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Your Environment. Your Health.

Partnerships for Environmental Public Health (PEPH)

PEPH is a network of scientists, community members, educators, healthcare providers, public health officials, and policymakers who share the goal of increasing the impact of environmental public health research at the local, regional, and national level. PEPH defines environmental public health as the science of conducting and translating research into action to address environmental exposures and health risks of concern to the public.

Grantees: for information on how to access the PEPH Resource Center, please contact Liam O'Fallon or Kevin T. O'Donovan. You can also visit the NIEHS Research Partners webpage to access the Resource Center and other NIEHS shared datasets and applications.

  • PEPH Evaluation Metrics Manual

    PEPH Evaluation Metrics Manual

    This manual provides examples of tangible metrics that NIEHS grantees and program staff can use for both planning and evaluation of environmental public health activities.
  • Resources

    PEPH Resources

    The educational and outreach materials on this webpage have been developed by PEPH grantees and their community partners.
  • PEPH Newsletter

    PEPH Newsletter

    Check out the latest issue of the PEPH Newsletter. To received it in your inbox, e-mail peph@niehs.nih.gov.
  • Funding Opportunities

    Funding Opportunities

    This section lists and describes the various funding opportunity accouncements that are PEPH-related.
  • PEPH on Twitter

    PEPH on Twitter

    Follow PEPH for the latest updates on grantee highlights, podcasts, webinars, and more.
  • May works to engage community members in protecting their environmental health

    PEPH Grantee Highlight

    Katy May, M.E.M., co-director of the Community Engagement Core (CEC) of North Carolina State University’s Center for Human Health and the Environment, is dedicated to enhancing environmental health literacy while facilitating meaningful partnerships between researchers and community groups.
  • portrait of woman walking on the city street covering her ears concept of noise pollution

    A Community Approach to Studying Noise and Health

    In this podcast, we will talk about efforts to raise awareness of noise pollution and work to engage communities in documenting their noise experience.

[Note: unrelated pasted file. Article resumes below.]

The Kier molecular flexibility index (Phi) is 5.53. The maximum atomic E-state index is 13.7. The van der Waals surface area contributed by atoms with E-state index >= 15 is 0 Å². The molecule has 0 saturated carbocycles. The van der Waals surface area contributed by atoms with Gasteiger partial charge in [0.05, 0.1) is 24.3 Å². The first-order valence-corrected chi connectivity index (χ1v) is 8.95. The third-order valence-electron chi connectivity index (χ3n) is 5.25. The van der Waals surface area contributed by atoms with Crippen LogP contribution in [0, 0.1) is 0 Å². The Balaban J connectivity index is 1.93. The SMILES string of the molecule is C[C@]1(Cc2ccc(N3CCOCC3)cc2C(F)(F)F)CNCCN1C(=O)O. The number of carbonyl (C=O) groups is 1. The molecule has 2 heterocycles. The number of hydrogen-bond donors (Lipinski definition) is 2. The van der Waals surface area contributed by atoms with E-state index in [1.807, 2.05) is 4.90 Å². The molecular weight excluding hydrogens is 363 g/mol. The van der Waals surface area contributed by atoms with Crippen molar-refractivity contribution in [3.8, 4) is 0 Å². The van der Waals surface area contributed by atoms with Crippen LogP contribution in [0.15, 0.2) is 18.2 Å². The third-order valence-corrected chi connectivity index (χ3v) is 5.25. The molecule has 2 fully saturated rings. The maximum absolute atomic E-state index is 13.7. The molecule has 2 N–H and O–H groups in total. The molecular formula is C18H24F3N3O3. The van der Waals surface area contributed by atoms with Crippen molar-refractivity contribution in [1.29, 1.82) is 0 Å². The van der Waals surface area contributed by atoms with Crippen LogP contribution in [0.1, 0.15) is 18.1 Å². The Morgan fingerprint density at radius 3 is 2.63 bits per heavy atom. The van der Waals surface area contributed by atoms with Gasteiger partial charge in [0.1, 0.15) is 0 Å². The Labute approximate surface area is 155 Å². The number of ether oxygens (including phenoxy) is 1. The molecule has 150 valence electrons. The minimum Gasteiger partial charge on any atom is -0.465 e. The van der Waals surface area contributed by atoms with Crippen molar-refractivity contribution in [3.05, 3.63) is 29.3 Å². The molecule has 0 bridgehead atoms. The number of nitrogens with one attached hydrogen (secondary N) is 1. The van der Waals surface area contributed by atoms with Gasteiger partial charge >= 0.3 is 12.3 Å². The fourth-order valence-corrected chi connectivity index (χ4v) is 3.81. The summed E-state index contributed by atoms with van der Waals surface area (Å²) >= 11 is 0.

Grantee Highlights

Katy May, M.E.M. – Promoting Community Engagement in Environmental Health

Katy May

Katy May, M.E.M., co-director of the Community Engagement Core (CEC) of North Carolina State University’s Center for Human Health and the Environment, is dedicated to enhancing environmental health literacy while facilitating meaningful partnerships between researchers and community groups.

Victoria Persky, M.D. – Environmental Research Rooted in Community Concerns

Victoria Persky, M.D.

Victoria Persky, M.D., is passionate about creating healthier communities in Chicago by addressing exposures and health disparities. A professor at the University of Illinois at Chicago (UIC), Persky’s involvement in environmental health research over the years has been driven by community needs.

Joseph Hoover, Ph.D., — Using GIS to Share Scientific Findings with Tribal Communities

Joseph Hoover

NIEHS grantee Joseph Hoover, Ph.D., uses Geographical Information Systems (GIS) to communicate research into easily understandable graphics.

PEPH Podcasts

A Community Approach to Studying Noise and Health

October 25, 2018

In this podcast, we will talk about efforts to raise awareness of noise pollution and work to engage communities in documenting their noise experience.

E-Cigarettes and Teen Health

September 14, 2018

While the health effects of e-cigarette use are largely unknown, a variety of chemicals in e-cigarette liquid or produced during use are known carcinogens and toxic chemicals. In this podcast, we’ll learn about why the increased use of e-cigarettes, particularly among teens, has generated concern among health professionals and researchers, and how NIEHS-funded researchers are working to understand and address this growing problem.

Economic Benefits of Improving Air Quality and Protecting Children’s Health

August 21, 2018

In this podcast, we will explore how the physical, psychological, and economic stress of chronic diseases can be taken in to account when considering air quality. Plus, we will learn about the many social and economic benefits of preventing early exposures and protecting children’s health.

Program Lead

Liam R. O'Fallon
Liam O'Fallon, M.A.
Health Specialist

Tel 984-287-3298
Fax 919-316-4606
ofallon@niehs.nih.gov
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